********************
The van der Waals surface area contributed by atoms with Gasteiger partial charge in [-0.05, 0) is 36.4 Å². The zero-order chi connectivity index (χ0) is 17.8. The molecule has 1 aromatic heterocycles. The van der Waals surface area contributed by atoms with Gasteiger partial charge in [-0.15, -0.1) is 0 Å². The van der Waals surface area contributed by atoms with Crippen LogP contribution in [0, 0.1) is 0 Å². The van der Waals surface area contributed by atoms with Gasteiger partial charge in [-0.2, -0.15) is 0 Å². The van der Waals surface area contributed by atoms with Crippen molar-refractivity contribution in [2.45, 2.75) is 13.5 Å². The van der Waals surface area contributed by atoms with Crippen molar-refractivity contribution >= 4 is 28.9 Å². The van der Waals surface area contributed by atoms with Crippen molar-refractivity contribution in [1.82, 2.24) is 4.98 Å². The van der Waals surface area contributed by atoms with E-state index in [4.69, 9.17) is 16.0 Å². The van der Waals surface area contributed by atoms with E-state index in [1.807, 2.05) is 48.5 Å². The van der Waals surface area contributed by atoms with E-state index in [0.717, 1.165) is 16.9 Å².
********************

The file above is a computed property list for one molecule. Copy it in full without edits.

The van der Waals surface area contributed by atoms with Gasteiger partial charge in [-0.05, 0) is 36.4 Å². The zero-order chi connectivity index (χ0) is 17.8. The molecule has 1 aromatic heterocycles. The van der Waals surface area contributed by atoms with Gasteiger partial charge in [-0.15, -0.1) is 0 Å². The van der Waals surface area contributed by atoms with Crippen LogP contribution in [0, 0.1) is 0 Å². The van der Waals surface area contributed by atoms with Gasteiger partial charge in [-0.2, -0.15) is 0 Å². The van der Waals surface area contributed by atoms with Crippen molar-refractivity contribution in [2.45, 2.75) is 13.5 Å². The van der Waals surface area contributed by atoms with Crippen molar-refractivity contribution >= 4 is 28.9 Å². The van der Waals surface area contributed by atoms with Crippen molar-refractivity contribution in [1.82, 2.24) is 4.98 Å². The van der Waals surface area contributed by atoms with E-state index in [4.69, 9.17) is 16.0 Å². The van der Waals surface area contributed by atoms with E-state index in [1.807, 2.05) is 48.5 Å². The van der Waals surface area contributed by atoms with E-state index in [0.717, 1.165) is 16.9 Å².